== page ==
We desperately wanted out after inhaling Bagmati River’s piercing l’eau de toilette that penetrated the entire city of Deopatan and Kathmandhu. We hit the rocky road down south to Lalitpur, also known as Patan that dates back to 300BC. Patan had been recognized endlessly for its eternal beauty, elegant architecture and in my opinion better air quality. Four Ashoka Stupas stood on the city’s cardinal points. One in each corner and one in the center that formed the shape of the Buddhist “Wheel of the Law”, dharmachakra, which symbolized the dissemination of Buddhism across Nepal. As soon as we hopped off the van, Abdulla immediately bought a digital camera without a warranty.
It feels like it was only yesterday we were at Patan appreciating its sanctity and protected monuments. We stepped into the distant past, an open air exhibition with a thousand and one wooden and stone structures which included a gamut of delicate art work, from deeply carved deities, artistic steeples, monuments and wooden pagodas.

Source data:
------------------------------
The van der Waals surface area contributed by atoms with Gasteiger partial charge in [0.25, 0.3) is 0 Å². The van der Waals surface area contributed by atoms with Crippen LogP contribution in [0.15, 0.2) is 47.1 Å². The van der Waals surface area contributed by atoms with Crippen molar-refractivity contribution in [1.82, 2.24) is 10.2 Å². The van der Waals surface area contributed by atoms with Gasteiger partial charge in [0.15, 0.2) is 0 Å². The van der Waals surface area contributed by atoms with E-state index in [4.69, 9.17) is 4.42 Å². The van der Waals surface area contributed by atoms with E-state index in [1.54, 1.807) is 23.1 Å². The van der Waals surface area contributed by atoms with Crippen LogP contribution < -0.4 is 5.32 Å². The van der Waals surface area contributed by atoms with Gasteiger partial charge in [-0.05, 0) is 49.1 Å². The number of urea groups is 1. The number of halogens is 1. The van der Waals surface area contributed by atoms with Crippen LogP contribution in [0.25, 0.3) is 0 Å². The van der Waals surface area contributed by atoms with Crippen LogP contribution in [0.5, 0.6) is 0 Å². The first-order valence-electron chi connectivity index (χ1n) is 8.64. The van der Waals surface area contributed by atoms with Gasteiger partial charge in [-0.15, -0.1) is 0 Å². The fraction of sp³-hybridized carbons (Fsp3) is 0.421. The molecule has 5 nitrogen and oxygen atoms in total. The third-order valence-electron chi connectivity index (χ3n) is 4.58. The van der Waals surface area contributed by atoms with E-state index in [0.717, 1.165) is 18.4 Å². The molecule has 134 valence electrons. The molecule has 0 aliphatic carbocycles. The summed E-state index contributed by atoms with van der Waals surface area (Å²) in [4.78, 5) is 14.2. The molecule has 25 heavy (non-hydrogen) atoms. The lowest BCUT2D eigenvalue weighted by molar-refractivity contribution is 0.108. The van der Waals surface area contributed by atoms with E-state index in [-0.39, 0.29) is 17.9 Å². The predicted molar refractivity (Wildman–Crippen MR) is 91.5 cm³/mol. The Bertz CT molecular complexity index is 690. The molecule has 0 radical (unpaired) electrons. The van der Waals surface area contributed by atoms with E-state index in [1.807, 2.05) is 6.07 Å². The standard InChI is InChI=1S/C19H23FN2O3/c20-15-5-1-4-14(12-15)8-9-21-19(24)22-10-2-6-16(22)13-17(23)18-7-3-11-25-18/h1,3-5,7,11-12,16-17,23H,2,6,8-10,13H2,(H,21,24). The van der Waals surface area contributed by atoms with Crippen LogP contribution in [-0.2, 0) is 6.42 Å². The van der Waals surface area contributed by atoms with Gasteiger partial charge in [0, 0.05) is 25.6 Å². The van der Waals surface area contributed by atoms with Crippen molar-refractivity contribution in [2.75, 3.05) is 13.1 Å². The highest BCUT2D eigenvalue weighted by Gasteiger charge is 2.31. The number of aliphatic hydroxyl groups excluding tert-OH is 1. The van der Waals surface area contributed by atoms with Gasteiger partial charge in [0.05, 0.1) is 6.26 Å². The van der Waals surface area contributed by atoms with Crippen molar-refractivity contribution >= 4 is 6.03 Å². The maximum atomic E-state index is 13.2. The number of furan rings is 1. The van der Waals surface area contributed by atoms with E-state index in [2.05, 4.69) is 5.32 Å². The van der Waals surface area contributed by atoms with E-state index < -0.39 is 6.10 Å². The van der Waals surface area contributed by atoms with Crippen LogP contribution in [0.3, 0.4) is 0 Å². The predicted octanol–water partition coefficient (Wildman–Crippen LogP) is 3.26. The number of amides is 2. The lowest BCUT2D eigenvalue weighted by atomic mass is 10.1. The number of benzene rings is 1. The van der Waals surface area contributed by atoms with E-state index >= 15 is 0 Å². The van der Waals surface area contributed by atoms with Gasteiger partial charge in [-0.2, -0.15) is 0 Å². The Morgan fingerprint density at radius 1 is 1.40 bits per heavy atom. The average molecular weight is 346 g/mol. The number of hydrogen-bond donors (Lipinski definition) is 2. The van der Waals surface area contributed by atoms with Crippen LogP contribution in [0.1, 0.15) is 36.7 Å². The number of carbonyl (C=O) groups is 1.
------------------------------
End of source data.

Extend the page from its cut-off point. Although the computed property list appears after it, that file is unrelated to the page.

We didn’t leave without a little taste of “Nepal’s Got Talent” that attracted a big crowd of curious spectators, some of whom cringed internally as they feared for the girl’s life. While safety was hardly an issue, the daredevil balanced herself on a tightrope, flipped and double flipped to the rhythm of her dad’s singing and drum beats. Thankfully there were no injuries and we called it a day.